You also have a variety of consumable items, from items that increase your resistances, grenades, medkits, and possibly the most interesting, Cyanide. Yes, you can commit suicide in this game. At first, I thought this was just insulting and stupid, then I came to a realization. Maybe you’re out of health, in a bad position, no other handy items, but don’t want to give up all of your bits. Retreat somewhere near an obelisk, perish, then go back with full medkits/etc, and acquire your bits. So it made way more sense than I was giving it! You also uncover these items called “Cerium Decree”. They open doors, activate levers, open some treasure chests. What I like about this, is that they aren’t consumed once you activate an item. So, think of them like Super Mario 64 stars, and you need to collect as many as possible. They’re very important, and it looks to me like you’ll have to backtrack to use some of them. I found a chest that required 10 very early on, and there was no way I’d have that many. So I have a feeling we’ll be going back and exploring areas as we grow more powerful. I don’t think it will be required, but will certainly be useful.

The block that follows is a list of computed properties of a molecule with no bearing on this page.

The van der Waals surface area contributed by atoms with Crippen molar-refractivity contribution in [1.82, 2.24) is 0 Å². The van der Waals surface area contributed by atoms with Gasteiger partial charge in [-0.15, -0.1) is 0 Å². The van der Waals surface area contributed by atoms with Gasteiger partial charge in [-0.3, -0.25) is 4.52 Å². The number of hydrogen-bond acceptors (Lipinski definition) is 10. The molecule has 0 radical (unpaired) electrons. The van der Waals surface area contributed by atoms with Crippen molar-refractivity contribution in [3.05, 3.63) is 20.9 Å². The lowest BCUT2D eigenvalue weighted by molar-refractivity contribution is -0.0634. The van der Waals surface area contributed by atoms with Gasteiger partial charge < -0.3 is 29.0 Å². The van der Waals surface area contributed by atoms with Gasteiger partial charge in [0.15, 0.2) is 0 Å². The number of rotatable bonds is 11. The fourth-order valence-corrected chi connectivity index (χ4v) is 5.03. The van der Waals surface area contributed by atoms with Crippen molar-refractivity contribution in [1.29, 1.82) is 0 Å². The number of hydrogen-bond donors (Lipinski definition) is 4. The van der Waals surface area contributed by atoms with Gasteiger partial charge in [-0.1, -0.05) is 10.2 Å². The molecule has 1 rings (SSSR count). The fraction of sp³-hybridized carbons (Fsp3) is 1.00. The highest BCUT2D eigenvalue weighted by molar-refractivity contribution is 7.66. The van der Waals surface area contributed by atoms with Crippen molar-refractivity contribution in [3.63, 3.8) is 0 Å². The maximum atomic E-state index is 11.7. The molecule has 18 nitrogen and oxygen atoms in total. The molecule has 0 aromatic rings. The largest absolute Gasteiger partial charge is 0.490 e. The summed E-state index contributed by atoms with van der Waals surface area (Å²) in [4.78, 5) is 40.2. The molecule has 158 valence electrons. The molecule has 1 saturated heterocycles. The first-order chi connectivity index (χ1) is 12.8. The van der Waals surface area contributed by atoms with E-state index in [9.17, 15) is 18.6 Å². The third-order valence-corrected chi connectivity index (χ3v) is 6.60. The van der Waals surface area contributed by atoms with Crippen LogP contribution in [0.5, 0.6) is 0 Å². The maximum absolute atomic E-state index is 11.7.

Combat is as complex as it needs to be. You have a finite amount of ammo, but the Undead you fight are pretty good about dropping caches of ammo for you. You have a melee attack (which is honestly, for lack of a better phrase, absolute godawful), your aim, using the right stick to aim at body parts, a run/dodge/jump button, and your item button. The melee just feels weak because almost every enemy I’ve encountered has a gun, and the melee units hit incredibly hard while you do not. How you press the dodge button changes what it does. Tap it lightly, and he hops in the direction you’re holding. Pressing harder is your roll, and holding it down is run (which consumes stamina). If you press R3, you’ll lock on to your closest opponent, but can shift to others with the Right stick. This is definitely a sticking point for me because once you’re in that lock-on mode, your movement is seriously hampered. If you’re trying to move back behind cover/around a corner, it’s going to be very stiff and slow going, and that is the cause of about 40% of my deaths. If you could perhaps use the targeting system without locking your movement down, that would be a huge benefit. I’m, of course, not discounting that I could simply be doing it wrong, that’s feasible. But as a newcomer, it definitely felt stiff and unforgiving, even in that movement system. Bosses are powerful, big, and mean. They have predictable patterns that you can certainly learn and will have no choice but to do so if you want to survive. All enemies have some kind of pattern, and as all things in this style of game, you learn or you die. It’s all about learning. Learning when the enemy needs to reload, what points you need to hit to stagger them.